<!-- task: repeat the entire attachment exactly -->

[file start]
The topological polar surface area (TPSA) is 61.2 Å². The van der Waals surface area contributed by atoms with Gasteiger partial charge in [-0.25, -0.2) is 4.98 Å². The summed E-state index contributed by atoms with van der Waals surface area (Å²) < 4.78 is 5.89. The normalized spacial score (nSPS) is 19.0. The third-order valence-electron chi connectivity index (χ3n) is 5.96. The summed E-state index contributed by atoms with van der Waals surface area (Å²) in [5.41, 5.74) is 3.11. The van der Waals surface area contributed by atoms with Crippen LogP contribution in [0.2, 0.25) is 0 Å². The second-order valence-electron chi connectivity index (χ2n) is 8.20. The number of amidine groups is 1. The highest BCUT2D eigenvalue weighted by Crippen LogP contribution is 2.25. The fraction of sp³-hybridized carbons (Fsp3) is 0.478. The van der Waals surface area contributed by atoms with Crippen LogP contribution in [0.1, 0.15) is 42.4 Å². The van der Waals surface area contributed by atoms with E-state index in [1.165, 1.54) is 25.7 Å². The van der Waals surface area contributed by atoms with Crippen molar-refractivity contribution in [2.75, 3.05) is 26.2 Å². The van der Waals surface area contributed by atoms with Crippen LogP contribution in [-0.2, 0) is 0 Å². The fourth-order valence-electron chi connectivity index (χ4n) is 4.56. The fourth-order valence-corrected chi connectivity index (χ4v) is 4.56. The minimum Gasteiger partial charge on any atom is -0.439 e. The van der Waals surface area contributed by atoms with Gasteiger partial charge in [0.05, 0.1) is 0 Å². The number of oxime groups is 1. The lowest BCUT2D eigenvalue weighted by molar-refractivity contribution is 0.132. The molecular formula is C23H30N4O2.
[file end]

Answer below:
The topological polar surface area (TPSA) is 61.2 Å². The van der Waals surface area contributed by atoms with Gasteiger partial charge in [-0.25, -0.2) is 4.98 Å². The summed E-state index contributed by atoms with van der Waals surface area (Å²) < 4.78 is 5.89. The normalized spacial score (nSPS) is 19.0. The third-order valence-electron chi connectivity index (χ3n) is 5.96. The summed E-state index contributed by atoms with van der Waals surface area (Å²) in [5.41, 5.74) is 3.11. The van der Waals surface area contributed by atoms with Crippen LogP contribution in [0.2, 0.25) is 0 Å². The second-order valence-electron chi connectivity index (χ2n) is 8.20. The number of amidine groups is 1. The highest BCUT2D eigenvalue weighted by Crippen LogP contribution is 2.25. The fraction of sp³-hybridized carbons (Fsp3) is 0.478. The van der Waals surface area contributed by atoms with Crippen LogP contribution in [0.1, 0.15) is 42.4 Å². The van der Waals surface area contributed by atoms with E-state index in [1.165, 1.54) is 25.7 Å². The van der Waals surface area contributed by atoms with Crippen molar-refractivity contribution in [2.75, 3.05) is 26.2 Å². The van der Waals surface area contributed by atoms with Crippen LogP contribution in [-0.2, 0) is 0 Å². The fourth-order valence-electron chi connectivity index (χ4n) is 4.56. The fourth-order valence-corrected chi connectivity index (χ4v) is 4.56. The minimum Gasteiger partial charge on any atom is -0.439 e. The van der Waals surface area contributed by atoms with Gasteiger partial charge in [0.05, 0.1) is 0 Å². The number of oxime groups is 1. The lowest BCUT2D eigenvalue weighted by molar-refractivity contribution is 0.132. The molecular formula is C23H30N4O2.